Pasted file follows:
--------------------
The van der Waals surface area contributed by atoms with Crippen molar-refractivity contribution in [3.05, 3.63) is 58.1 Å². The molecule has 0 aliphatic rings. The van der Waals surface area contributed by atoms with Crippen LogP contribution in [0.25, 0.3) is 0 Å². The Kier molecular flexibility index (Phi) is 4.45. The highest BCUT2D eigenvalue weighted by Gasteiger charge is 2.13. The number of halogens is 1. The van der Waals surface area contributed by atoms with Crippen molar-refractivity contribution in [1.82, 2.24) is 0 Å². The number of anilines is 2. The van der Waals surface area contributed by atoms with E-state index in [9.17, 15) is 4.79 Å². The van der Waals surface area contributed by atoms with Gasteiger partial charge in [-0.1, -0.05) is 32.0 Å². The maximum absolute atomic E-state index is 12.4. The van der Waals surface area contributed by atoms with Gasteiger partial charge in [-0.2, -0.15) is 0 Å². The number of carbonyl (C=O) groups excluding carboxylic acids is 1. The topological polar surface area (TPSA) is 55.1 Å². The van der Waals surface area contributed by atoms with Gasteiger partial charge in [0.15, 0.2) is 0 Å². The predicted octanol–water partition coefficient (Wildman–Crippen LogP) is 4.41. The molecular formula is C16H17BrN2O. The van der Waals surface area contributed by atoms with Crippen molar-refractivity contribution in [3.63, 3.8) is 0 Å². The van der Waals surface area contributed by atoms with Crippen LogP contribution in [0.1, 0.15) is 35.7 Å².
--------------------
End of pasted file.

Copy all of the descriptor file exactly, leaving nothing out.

The van der Waals surface area contributed by atoms with Crippen molar-refractivity contribution in [3.05, 3.63) is 58.1 Å². The molecule has 0 aliphatic rings. The van der Waals surface area contributed by atoms with Crippen LogP contribution in [0.25, 0.3) is 0 Å². The Kier molecular flexibility index (Phi) is 4.45. The highest BCUT2D eigenvalue weighted by Gasteiger charge is 2.13. The number of halogens is 1. The van der Waals surface area contributed by atoms with Crippen molar-refractivity contribution in [1.82, 2.24) is 0 Å². The number of anilines is 2. The van der Waals surface area contributed by atoms with E-state index in [9.17, 15) is 4.79 Å². The van der Waals surface area contributed by atoms with Gasteiger partial charge in [-0.1, -0.05) is 32.0 Å². The maximum absolute atomic E-state index is 12.4. The van der Waals surface area contributed by atoms with Gasteiger partial charge in [-0.2, -0.15) is 0 Å². The number of carbonyl (C=O) groups excluding carboxylic acids is 1. The topological polar surface area (TPSA) is 55.1 Å². The van der Waals surface area contributed by atoms with Gasteiger partial charge in [0.15, 0.2) is 0 Å². The predicted octanol–water partition coefficient (Wildman–Crippen LogP) is 4.41. The molecular formula is C16H17BrN2O. The van der Waals surface area contributed by atoms with Crippen molar-refractivity contribution in [3.63, 3.8) is 0 Å². The van der Waals surface area contributed by atoms with Crippen LogP contribution in [0.1, 0.15) is 35.7 Å².